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Author Topic: So called LED lighting drivers  (Read 1460 times)
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Hi folks, another newbie question. Not sure if this is the right forum as it seems more specialized with display LEDs, but I figured this might be the best forum to post this.

So I'm looking into controling several LED lighting circuits (abour 3-5W per circuit @12VDC). I've been looking at a lot of existing products out there, and most of them require LED "drivers" to drive them. So my question is: are the so-called LED drivers just bonefied AC-DC power supplies, or is there something special about these drivers?

And if I wanted to build a circuit to control (i.e. switch on and off) these LEDs circuits via the Arduino without using relays, any suggestion as to what type of circuit I should use? Assuming my power supply has enough juice, would a simple Dralington transistor suffice?

Finally, if I wanted to get fancy and try to dim these LEDs, would PWM work for dimming LEDs?

An advice will be appreciated!

Thanks,
- K.
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3-5W is a lot of current: 2.4A with 5W, 12V. You'd want something MOSFET based with real low Rds so they don't burn up. And to ensure they change states fast from low Rds (full on) to the off state, you need a MOSFET driver. That combination is what makes the LED driver.

PWM would work.
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are the so-called LED drivers just bonefied AC-DC power supplies,
It depends on what you are driving. Driving high powered LEDs require a constant current source where as driving lots of low power LEDs together so you require a large current just requires a normal power supply.
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Thanks everyone for your explanations! In that case, does anyone know of ICs that have multiple FET driver circuits (with low enough Rds) in a single package?

Thanks again!
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LED drivers are designed to drive LED loads typically in a constant-current (CC) mode.
Some drivers are constant-voltage (CV) and require a current regulator others are
CV/CC and can be operated either mode. The outputs are short-circuit (SC) and
open-circuit (OC) protected.

If you are looking at LED drivers with an AC input these will typically have power-factor (PF)
correction. Since there are a lot of outdoor LED applications a number of
drivers will have outdoor ratings for moisture as well as surge protection.

(* jcl *)

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Your question is too common, can you provide a link to datasheet/specification of your:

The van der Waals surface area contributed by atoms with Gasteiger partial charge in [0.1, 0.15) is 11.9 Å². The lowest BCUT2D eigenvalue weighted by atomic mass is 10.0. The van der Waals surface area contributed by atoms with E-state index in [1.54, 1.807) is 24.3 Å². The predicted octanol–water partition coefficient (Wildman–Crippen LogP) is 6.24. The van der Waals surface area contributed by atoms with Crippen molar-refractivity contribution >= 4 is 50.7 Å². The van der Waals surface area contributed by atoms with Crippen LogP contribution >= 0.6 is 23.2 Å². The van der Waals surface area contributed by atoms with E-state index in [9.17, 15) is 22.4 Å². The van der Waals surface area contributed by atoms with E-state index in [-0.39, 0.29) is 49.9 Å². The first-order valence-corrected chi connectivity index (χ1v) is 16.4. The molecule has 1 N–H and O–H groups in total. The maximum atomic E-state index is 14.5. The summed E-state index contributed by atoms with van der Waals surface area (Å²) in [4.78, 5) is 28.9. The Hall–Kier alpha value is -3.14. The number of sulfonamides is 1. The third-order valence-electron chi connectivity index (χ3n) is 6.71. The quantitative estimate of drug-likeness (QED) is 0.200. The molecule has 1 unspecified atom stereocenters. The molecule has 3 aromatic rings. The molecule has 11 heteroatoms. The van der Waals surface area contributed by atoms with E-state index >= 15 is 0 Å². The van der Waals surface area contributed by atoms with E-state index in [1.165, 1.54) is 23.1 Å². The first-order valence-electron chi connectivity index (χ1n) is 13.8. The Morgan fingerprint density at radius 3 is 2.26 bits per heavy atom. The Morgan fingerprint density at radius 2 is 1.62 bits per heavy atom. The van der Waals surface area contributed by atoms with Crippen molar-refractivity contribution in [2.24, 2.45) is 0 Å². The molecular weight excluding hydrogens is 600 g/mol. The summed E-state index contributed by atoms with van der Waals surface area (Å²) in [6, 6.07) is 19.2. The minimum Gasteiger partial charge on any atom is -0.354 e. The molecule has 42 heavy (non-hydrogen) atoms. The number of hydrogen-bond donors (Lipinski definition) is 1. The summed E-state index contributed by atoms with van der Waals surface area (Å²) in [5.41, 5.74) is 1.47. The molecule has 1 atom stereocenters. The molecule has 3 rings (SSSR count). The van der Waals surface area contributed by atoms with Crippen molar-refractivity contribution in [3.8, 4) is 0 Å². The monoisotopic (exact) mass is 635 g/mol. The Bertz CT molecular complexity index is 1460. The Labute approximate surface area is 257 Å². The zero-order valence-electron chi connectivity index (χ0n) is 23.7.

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LED lighting circuits (abour 3-5W per circuit @12VDC)
?
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Finally, if I wanted to get fancy and try to dim these LEDs, would PWM work for dimming LEDs?

An advice will be appreciated!

Thanks,
- K.

I'm really new to Arduino and planning to use it for RGB-light control. I have RGB-power leds + LED-drivers. LED-drivers from Dealextreme are quite cheap and comes with a PWM-dimmer.

http://www.dealextreme.com/p/mr16-3-1w-300-350ma-constant-current-regulated-led-driver-12-16v-input-13555
and
http://www.dealextreme.com/p/10w-500-lumen-multi-color-rgb-led-emitter-metal-plate-140-degree-44043

I'm planning to use 3x of those for each color (RGB) and use Arduino to control drivers via PWM.

The driver is PT4115E with almost identical to that reference board.
Here's a link to datasheet: http://www.micro-bridge.com/data/CRpowtech/PT4115E.pdf


ELECTRICAL CHARACTERISTICS
The following specifications apply for VIN=12V, TA=25 oC, unless specified otherwise.

VIN Input Voltage 6-30 V
FSW Max. Switching Frequency 1 MHz

DIM Input
VDIM Internal supply voltage DIM floating 5 V
VDIM_H DIM input voltage High 2.5 V
VDIM_L DIM input voltage Low 0.3 V
VDIM_DC DC brightness control 0.5-2.5 V
fDIM Max. DIM Frequency fOSC=500kHz 50 kHz
Brightness control range 5000:1

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I'm planning to use 3x of those [drivers] for each color (RGB) and use Arduino to control drivers via PWM.

You'll only need one of those drivers per color.  3*1W as in 3 x 1W = 3W.

Keep in mind that VDIM_H is 2.5V and the Arduino's PWM is 5V.  I've used the Arduino to control a PT4115 by using a voltage divider between the Arduino's PWM outputs and the 4115's DIM input.
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I'm planning to use 3x of those [drivers] for each color (RGB) and use Arduino to control drivers via PWM.

You'll only need one of those drivers per color.  3*1W as in 3 x 1W = 3W.

Keep in mind that VDIM_H is 2.5V and the Arduino's PWM is 5V.  I've used the Arduino to control a PT4115 by using a voltage divider between the Arduino's PWM outputs and the 4115's DIM input.

Sorry, I explained it wrong. You're right. 3 drivers per 1 RGB-led - one driver per color.

I've looked PT4115 datasheet, and VDIM max voltage is ~6V. So voltage divider isn't necessary IMO.
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Hmm, I remembered seeing 0.3-2.5V on the data sheet but I guess this is just for the analog dimming.  I guess it wouldn't really make sense to have a 0.3V PWM signal.  I guess I used up a bunch of resistors for nothing  smiley-lol
Carry on, let us know how it goes!
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